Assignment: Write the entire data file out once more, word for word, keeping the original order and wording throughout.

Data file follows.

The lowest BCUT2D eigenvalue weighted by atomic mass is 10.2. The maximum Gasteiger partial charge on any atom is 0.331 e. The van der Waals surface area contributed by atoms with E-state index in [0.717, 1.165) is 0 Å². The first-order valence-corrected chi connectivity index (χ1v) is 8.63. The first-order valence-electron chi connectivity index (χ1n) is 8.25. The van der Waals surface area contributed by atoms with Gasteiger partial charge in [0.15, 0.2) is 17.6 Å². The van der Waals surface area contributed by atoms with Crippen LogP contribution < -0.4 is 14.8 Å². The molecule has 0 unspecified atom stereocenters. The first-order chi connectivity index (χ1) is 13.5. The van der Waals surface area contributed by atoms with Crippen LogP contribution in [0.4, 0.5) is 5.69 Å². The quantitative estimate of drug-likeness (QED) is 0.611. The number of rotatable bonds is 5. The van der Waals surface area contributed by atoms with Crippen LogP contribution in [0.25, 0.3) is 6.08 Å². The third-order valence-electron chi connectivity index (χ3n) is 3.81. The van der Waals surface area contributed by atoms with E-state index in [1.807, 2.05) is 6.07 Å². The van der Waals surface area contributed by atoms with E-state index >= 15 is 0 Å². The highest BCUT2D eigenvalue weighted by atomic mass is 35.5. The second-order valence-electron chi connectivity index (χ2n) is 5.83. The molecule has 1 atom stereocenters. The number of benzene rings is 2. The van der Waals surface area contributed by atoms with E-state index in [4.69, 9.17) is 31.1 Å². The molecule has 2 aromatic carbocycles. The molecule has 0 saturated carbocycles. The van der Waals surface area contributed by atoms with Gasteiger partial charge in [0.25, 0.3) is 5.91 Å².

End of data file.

The lowest BCUT2D eigenvalue weighted by atomic mass is 10.2. The maximum Gasteiger partial charge on any atom is 0.331 e. The van der Waals surface area contributed by atoms with E-state index in [0.717, 1.165) is 0 Å². The first-order valence-corrected chi connectivity index (χ1v) is 8.63. The first-order valence-electron chi connectivity index (χ1n) is 8.25. The van der Waals surface area contributed by atoms with Gasteiger partial charge in [0.15, 0.2) is 17.6 Å². The van der Waals surface area contributed by atoms with Crippen LogP contribution < -0.4 is 14.8 Å². The molecule has 0 unspecified atom stereocenters. The first-order chi connectivity index (χ1) is 13.5. The van der Waals surface area contributed by atoms with Crippen LogP contribution in [0.4, 0.5) is 5.69 Å². The quantitative estimate of drug-likeness (QED) is 0.611. The number of rotatable bonds is 5. The van der Waals surface area contributed by atoms with Crippen LogP contribution in [0.25, 0.3) is 6.08 Å². The third-order valence-electron chi connectivity index (χ3n) is 3.81. The van der Waals surface area contributed by atoms with E-state index in [1.807, 2.05) is 6.07 Å². The van der Waals surface area contributed by atoms with E-state index >= 15 is 0 Å². The highest BCUT2D eigenvalue weighted by atomic mass is 35.5. The second-order valence-electron chi connectivity index (χ2n) is 5.83. The molecule has 1 atom stereocenters. The number of benzene rings is 2. The van der Waals surface area contributed by atoms with E-state index in [4.69, 9.17) is 31.1 Å². The molecule has 2 aromatic carbocycles. The molecule has 0 saturated carbocycles. The van der Waals surface area contributed by atoms with Gasteiger partial charge in [0.25, 0.3) is 5.91 Å².